The Supreme Court on Wednesday upheld California's tough
"three-strikes" law aimed at keeping repeat criminals behind bars. Here
are some excerpts from the 5-4 judgment, and the dissent.
From the main opinion, written by Justice Sandra Day O'Connor and
joined by Chief Justice William H. Rehnquist and Justice Anthony Kennedy:
"Between 1993 and 1995, three strikes laws effected a sea change in
criminal sentencing throughout the nation. These laws responded to
widespread public concerns about crime by targeting the class of offenders
who pose the greatest threat to public safety: career criminals."
"When the California legislature enacted the three strikes law, it made
a judgment that protecting the public safety requires incapacitating
criminals who have already been convicted of at least one serious or
violent crime. Nothing in the Eighth Amendment prohibits California from
making that choice."
"Ewing was convicted of felony grand theft for stealing nearly $1,200
worth of merchandise after previously having been convicted of at least
two 'violent' or 'serious' felonies. Even standing alone, Ewing's theft
should not be taken lightly."
"In weighing the gravity of Ewing's offense, we must place on the
scales not only his current felony, but also his long history of felony
"Ewing's sentence is justified by the state's public-safety interest in
incapacitating and deterring recidivist felons, and amply supported by his
own long, serious criminal record."
From Justice Antonin Scalia's separate opinion concurring in the
"The plurality is not applying law but evaluating policy. Because I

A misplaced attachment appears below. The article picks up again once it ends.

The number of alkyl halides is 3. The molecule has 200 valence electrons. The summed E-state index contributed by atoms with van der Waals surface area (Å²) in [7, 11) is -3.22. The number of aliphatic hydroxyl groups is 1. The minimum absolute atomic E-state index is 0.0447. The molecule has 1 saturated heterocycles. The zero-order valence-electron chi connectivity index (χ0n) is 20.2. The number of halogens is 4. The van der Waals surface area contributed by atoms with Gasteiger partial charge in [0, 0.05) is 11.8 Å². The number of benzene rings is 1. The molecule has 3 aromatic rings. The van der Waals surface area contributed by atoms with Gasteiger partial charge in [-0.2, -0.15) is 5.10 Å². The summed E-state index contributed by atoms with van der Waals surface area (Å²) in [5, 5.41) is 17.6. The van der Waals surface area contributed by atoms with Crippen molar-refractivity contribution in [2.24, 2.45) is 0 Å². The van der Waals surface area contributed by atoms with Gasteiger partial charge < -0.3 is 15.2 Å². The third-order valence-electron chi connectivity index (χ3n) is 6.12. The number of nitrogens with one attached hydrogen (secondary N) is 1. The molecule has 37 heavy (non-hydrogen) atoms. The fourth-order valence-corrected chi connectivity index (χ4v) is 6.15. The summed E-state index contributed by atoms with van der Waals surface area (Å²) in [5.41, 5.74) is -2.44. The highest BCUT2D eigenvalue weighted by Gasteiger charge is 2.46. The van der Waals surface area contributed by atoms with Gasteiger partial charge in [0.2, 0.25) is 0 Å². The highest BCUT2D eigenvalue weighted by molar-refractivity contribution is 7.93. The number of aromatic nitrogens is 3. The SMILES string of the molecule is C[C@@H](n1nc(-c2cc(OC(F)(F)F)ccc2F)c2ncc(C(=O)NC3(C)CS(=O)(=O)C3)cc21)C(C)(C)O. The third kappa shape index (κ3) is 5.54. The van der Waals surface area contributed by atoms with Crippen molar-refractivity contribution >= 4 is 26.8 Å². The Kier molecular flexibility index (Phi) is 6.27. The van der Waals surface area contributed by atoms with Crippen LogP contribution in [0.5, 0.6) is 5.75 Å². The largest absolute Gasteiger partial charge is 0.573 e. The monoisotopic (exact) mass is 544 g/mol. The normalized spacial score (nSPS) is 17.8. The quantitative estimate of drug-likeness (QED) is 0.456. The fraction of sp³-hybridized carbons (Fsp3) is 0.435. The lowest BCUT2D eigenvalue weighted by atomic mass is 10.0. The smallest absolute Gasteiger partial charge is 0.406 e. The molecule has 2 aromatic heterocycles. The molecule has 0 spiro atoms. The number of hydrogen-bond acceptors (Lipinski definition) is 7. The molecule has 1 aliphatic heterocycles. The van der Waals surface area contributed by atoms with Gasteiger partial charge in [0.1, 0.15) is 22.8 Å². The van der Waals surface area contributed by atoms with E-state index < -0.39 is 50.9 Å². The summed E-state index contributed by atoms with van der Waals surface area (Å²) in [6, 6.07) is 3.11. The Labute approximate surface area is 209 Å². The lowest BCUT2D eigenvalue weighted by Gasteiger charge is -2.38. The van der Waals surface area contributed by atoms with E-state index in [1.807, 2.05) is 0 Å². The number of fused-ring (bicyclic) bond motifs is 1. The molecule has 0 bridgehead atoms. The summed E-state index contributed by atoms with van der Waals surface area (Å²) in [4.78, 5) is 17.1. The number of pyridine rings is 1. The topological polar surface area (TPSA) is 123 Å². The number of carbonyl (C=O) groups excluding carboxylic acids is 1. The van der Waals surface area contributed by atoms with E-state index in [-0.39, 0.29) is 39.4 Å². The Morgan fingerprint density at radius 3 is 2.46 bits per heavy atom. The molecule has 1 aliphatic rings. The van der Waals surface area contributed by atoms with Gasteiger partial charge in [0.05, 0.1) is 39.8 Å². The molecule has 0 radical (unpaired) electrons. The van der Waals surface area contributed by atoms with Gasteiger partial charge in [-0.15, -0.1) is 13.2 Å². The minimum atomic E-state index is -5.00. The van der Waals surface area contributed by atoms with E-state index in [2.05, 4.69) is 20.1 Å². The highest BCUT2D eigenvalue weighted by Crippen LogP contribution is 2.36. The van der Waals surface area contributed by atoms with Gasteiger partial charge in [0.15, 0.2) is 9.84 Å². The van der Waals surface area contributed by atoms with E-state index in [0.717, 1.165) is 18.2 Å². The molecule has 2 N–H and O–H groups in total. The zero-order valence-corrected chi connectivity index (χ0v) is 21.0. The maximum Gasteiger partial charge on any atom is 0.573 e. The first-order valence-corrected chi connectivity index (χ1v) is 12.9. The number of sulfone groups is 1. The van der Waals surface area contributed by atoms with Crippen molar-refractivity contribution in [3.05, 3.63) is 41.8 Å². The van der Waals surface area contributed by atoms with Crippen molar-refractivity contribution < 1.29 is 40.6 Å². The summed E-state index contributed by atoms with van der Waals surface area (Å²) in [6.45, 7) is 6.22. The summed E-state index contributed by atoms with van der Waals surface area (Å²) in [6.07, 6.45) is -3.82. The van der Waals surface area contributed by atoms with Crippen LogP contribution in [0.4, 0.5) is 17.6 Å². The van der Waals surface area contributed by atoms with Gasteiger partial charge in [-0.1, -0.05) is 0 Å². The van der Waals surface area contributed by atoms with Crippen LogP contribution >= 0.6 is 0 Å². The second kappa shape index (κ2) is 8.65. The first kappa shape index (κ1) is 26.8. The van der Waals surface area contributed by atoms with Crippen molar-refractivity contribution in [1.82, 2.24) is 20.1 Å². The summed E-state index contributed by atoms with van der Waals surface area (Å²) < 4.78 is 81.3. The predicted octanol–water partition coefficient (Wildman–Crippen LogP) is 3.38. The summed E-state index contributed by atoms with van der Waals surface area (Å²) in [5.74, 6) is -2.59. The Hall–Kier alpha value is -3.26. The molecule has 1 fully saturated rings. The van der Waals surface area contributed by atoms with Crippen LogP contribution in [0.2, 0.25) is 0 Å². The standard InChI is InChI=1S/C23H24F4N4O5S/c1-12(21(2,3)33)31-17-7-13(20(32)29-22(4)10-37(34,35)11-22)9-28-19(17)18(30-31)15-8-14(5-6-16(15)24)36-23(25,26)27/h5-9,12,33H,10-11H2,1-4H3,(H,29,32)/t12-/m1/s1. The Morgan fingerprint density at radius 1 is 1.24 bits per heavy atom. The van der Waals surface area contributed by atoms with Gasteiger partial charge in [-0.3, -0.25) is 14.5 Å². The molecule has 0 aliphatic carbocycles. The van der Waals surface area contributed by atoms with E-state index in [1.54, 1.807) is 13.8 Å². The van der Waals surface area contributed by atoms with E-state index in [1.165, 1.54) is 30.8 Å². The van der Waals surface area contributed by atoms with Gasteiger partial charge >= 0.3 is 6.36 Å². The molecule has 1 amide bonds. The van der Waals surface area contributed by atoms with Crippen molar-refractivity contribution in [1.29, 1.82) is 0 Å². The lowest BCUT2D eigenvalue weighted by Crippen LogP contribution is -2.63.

agree that (Ewing's) sentence does not violate the Eighth Amendment's
prohibition against cruel and unusual punishments, I concur in the
From a dissenting opinion written by Justice Stephen Breyer and
joined by Justices John Paul Stevens, David Souter and Ruth Bader
"The Eighth Amendment forbids, as 'cruel and unusual punishment,'
prison terms ... that are grossly disproportionate," to the crime, as the
high court has interpreted that principle.
"I believe that the case before us is a rare case - one in which a
court can say with reasonable confidence that the punishment is grossly
disproportionate to the crime."
"Well-publicized instances of shoplifting suggest that the offense is
often punished without any prison sentence at all."
Apart from sentences under the three strikes law, California "reserves
the sentence that it here imposes upon former-burglar-now-golf-club-thief
Ewing, for nonrecidivist, first-degree murderers."
"As to other jurisdictions, we know the following: The United States,
bound by the federal sentencing guidelines, would impose upon a recidivist
such as Ewing a sentence that, in any ordinary case, would not exceed 18
months in prison."
"Outside the California three strikes context, Ewing's recidivist
sentence is virtually unique in its harshness for his offense of
conviction, and by a considerable degree."